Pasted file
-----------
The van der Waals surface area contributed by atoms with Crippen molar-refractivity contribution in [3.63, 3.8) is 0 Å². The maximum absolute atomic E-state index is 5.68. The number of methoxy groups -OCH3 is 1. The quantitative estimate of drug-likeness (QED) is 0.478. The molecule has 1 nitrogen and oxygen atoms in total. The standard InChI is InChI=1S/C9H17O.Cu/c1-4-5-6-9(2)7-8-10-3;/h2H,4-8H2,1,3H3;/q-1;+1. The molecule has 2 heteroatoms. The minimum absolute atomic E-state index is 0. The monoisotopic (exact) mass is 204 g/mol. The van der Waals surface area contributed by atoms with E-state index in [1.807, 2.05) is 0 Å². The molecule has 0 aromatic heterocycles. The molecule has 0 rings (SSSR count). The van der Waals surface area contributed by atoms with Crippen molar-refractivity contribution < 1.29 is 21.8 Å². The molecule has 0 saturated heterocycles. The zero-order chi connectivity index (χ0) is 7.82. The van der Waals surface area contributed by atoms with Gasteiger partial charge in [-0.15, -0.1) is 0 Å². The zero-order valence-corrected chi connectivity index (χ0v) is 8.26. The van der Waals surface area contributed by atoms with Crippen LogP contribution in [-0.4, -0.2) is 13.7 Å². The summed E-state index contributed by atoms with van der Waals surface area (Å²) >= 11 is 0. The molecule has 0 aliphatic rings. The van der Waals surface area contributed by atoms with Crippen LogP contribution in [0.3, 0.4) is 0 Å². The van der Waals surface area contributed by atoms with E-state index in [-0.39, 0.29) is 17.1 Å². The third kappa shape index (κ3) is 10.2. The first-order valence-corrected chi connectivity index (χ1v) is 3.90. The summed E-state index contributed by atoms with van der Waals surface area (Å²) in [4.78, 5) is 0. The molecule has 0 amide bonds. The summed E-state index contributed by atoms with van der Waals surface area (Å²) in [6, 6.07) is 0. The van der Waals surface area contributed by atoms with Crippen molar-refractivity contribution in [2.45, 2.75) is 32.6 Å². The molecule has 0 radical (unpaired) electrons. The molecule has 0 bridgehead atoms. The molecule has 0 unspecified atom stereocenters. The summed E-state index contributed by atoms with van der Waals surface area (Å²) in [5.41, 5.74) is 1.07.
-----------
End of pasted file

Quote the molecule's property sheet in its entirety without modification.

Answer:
The van der Waals surface area contributed by atoms with Crippen molar-refractivity contribution in [3.63, 3.8) is 0 Å². The maximum absolute atomic E-state index is 5.68. The number of methoxy groups -OCH3 is 1. The quantitative estimate of drug-likeness (QED) is 0.478. The molecule has 1 nitrogen and oxygen atoms in total. The standard InChI is InChI=1S/C9H17O.Cu/c1-4-5-6-9(2)7-8-10-3;/h2H,4-8H2,1,3H3;/q-1;+1. The molecule has 2 heteroatoms. The minimum absolute atomic E-state index is 0. The monoisotopic (exact) mass is 204 g/mol. The van der Waals surface area contributed by atoms with E-state index in [1.807, 2.05) is 0 Å². The molecule has 0 aromatic heterocycles. The molecule has 0 rings (SSSR count). The van der Waals surface area contributed by atoms with Crippen molar-refractivity contribution < 1.29 is 21.8 Å². The molecule has 0 saturated heterocycles. The zero-order chi connectivity index (χ0) is 7.82. The van der Waals surface area contributed by atoms with Gasteiger partial charge in [-0.15, -0.1) is 0 Å². The zero-order valence-corrected chi connectivity index (χ0v) is 8.26. The van der Waals surface area contributed by atoms with Crippen LogP contribution in [-0.4, -0.2) is 13.7 Å². The summed E-state index contributed by atoms with van der Waals surface area (Å²) >= 11 is 0. The molecule has 0 aliphatic rings. The van der Waals surface area contributed by atoms with Crippen LogP contribution in [0.3, 0.4) is 0 Å². The van der Waals surface area contributed by atoms with E-state index in [-0.39, 0.29) is 17.1 Å². The third kappa shape index (κ3) is 10.2. The first-order valence-corrected chi connectivity index (χ1v) is 3.90. The summed E-state index contributed by atoms with van der Waals surface area (Å²) in [4.78, 5) is 0. The molecule has 0 amide bonds. The summed E-state index contributed by atoms with van der Waals surface area (Å²) in [6, 6.07) is 0. The van der Waals surface area contributed by atoms with Crippen molar-refractivity contribution in [2.45, 2.75) is 32.6 Å². The molecule has 0 radical (unpaired) electrons. The molecule has 0 bridgehead atoms. The molecule has 0 unspecified atom stereocenters. The summed E-state index contributed by atoms with van der Waals surface area (Å²) in [5.41, 5.74) is 1.07.